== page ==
10. An adaptable pick up truck configuration according to claim 9 wherein the window is lowerable into the diver panel portion.
11. An adaptable pick up truck configuration according to claim 9 wherein the divider panel portion pivots downwardly into the cab portion when repositioned, serving as part of a load floor for the cargo box.
12. An adaptable pick up truck configuration according to claim 9 wherein the divider panel portion pivots upwardly into the cab portion to a generally horizontal condition providing a protective cover within the cab portion when repositioned.
13. An adaptable pick up truck configuration according to claim 12 wherein the cargo box includes a slidable cargo liner that is extendable into the cab portion and under the divider panel portion after pivoting the divider panel portion upwardly.
14. An adaptable pick up truck comprising:
a cab portion having a rear seat that is positionable in a passenger carrying position, the rear seat being repositionable to maximize cargo carrying capacity of the pick up truck;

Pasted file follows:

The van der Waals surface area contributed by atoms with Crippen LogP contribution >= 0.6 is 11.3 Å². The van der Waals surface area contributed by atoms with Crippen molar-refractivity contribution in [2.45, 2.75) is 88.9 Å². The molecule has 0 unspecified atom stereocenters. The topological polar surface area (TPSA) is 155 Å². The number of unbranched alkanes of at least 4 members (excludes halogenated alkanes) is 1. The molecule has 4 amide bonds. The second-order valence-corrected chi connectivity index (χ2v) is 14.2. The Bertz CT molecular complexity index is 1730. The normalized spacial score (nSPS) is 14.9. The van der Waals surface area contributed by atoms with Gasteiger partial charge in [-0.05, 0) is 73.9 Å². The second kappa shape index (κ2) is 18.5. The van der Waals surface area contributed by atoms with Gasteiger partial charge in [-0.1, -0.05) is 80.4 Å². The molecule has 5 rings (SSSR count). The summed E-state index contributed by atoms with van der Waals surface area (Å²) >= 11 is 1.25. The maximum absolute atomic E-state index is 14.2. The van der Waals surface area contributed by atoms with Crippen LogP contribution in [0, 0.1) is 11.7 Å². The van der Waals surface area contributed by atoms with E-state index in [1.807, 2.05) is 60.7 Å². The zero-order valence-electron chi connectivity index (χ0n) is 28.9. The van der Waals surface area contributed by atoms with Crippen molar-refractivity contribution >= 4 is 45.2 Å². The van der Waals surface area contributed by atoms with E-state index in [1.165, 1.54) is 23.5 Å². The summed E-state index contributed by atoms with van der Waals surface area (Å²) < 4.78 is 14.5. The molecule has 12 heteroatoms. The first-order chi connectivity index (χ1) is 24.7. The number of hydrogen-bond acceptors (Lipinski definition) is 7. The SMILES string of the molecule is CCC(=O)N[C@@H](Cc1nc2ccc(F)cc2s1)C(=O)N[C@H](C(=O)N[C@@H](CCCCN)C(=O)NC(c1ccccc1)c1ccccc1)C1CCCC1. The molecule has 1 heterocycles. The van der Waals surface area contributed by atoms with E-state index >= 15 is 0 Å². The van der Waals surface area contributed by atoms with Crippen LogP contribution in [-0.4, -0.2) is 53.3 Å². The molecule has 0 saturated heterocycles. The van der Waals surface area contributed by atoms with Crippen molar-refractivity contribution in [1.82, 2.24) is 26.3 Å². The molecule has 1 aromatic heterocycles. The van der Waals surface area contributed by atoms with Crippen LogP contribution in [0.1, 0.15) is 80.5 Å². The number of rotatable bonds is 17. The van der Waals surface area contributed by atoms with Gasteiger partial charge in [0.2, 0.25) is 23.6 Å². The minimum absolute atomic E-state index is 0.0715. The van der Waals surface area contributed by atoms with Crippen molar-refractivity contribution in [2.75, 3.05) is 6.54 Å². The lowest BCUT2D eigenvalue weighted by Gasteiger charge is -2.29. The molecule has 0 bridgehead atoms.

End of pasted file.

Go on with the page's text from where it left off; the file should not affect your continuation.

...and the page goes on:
a cargo box portion generally positioned behind the cab portion and including a tailgate;
a divider panel portion positionable in a generally vertical orientation in combination with a window positionable in a generally vertical orientation above the divider panel portion providing the sole means of separating and closing the cab portion from the cargo box portion, the divider panel portion being pivotable into the cab portion only after the rear seat is repositioned to maximize the cargo carrying capacity of the pickup truck,,so that a cargo load longer than the cargo box portion is positionable in the cargo box and cab portion without opening the tailgate.